The BBC formally started as a licensed broadcaster in 1922 with its London station called 2LO, hence 2022 being its centenary .
Scripts and sounds of what they did at this time have not survived.
But written accounts by people involved show it was a lot of fun, creatively so exciting and interesting.
This seeks to be an entertaining and informative history of BBC Radio Drama.
In the spirit of the Writing Audio Drama book I want to celebrate British radio drama’s contribution to the cultural, artistic and literary heritage of Britain as well as encourage and respect all of the contemporary audio drama writing, making and listening.
Long may it continue and please can there be more of it.
In the slideshow above, some random images from the BBC’s radio drama history: portraits of Arthur Burrows, the first Director of Programmes, John Reith, the first MD, and Cecil Lewis, an early radio drama director and writer.
The first broadcast studios at Savoy Hill where they made many of the first radio dramas, and BBC ‘Aunties’- Miss Phyllis Thomas and Miss Sophie Dixon- women writers, performers and presenters for children’s programming,
Also featured are the covers of books of radio plays, an article on writing a radio play in the 1970s, the cover of Val Gielgud’s history of BBC radio drama between 1922 and 1956, and a book on the history of BBC engineering.
Two of the key and early programme organisers, Arthur Burrows and Cecil Lewis wrote and published books about their experiences in 1924. As did the BBC’s first managing Director John C W Reith.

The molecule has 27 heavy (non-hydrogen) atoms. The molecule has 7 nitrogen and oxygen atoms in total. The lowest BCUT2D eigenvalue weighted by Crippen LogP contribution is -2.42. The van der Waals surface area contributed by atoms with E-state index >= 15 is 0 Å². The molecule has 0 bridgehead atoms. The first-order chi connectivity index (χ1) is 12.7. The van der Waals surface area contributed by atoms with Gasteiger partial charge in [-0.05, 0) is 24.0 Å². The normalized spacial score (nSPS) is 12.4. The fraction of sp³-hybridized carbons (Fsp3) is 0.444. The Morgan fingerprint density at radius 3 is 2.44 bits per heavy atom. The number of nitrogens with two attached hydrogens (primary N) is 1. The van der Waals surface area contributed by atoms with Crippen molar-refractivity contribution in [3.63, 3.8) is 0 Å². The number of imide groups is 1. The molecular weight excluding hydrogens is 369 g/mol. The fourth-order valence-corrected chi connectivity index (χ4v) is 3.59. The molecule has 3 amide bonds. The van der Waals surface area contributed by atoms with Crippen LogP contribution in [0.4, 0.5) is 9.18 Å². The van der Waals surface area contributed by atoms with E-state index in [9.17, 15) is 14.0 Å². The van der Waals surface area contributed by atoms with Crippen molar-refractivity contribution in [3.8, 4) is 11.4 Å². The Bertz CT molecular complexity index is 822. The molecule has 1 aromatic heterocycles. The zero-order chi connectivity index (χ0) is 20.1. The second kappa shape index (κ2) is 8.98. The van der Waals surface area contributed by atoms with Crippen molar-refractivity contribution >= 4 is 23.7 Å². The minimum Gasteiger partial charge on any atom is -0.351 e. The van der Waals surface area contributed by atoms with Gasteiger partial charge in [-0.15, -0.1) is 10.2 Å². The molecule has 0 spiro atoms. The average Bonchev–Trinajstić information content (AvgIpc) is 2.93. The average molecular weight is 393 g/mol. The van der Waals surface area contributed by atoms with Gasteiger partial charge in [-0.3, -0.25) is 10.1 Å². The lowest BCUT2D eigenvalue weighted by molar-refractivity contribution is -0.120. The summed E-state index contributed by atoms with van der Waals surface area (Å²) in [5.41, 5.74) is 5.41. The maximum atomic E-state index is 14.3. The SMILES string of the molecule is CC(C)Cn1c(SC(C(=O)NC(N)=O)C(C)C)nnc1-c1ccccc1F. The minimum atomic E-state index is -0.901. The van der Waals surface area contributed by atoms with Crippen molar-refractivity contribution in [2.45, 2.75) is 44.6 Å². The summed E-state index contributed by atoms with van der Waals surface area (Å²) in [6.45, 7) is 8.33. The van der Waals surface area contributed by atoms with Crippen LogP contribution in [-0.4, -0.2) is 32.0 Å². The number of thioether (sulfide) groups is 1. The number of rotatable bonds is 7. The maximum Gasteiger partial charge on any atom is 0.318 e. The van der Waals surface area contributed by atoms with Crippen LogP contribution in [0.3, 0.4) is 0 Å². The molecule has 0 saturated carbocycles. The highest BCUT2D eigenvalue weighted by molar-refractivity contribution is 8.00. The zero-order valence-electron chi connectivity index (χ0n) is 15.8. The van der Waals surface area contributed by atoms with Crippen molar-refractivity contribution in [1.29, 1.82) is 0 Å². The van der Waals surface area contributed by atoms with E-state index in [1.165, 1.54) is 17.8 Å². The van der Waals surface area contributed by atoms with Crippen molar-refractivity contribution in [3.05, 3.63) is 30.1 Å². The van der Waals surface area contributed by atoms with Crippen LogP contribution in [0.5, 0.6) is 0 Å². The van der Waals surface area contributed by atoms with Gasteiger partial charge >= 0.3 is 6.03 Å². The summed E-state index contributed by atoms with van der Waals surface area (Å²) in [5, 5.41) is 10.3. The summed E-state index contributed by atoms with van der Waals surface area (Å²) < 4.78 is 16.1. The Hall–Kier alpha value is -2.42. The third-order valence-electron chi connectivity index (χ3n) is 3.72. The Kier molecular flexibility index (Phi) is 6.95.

Early images of BBC radio drama production and performance. An illustration of BBC Savoy Hill on the embankment near the back of the Savoy Hotel by Henry Rushbury.
It was a busy and bustling place with artists, public figures and staff coming to and fro after being dropped off by taxi.
Views of the heavily draped BBC studios at Savoy Hill, and the early ‘meat-safe’ microphone on wheels. Can you spot the man sitting in one of the studio arm-chairs?
Posed pictures of actors in the productions of The Chinese Puzzle, an adaptation of a stage play by Leon M. Lion and Marion Bower, and The Grey Ash by Leonora Thornber, and a variety production with the performers all singing in the direction of the microphone.
The dynamic movement indicated was not faked. Early performances believed in giving some physicality behind the speaking of dialogue and sound action. But very quickly directors and performers appreciated that projection in the stage theatre was not needed.
The declaratory style of performance did not work. The microphone was sensitive. It was like the ear of the listener.
Intimacy could be achieved with gentle up close and personal speaking as though the microphone was the listener’s face.
Spatiality and distance in sound was achieved by drawing away and speaking sideways to the microphone’s position.
Director/producers learned by listening on headphones and shutting their eyes rather than looking at the actors.
Arthur R. Burrows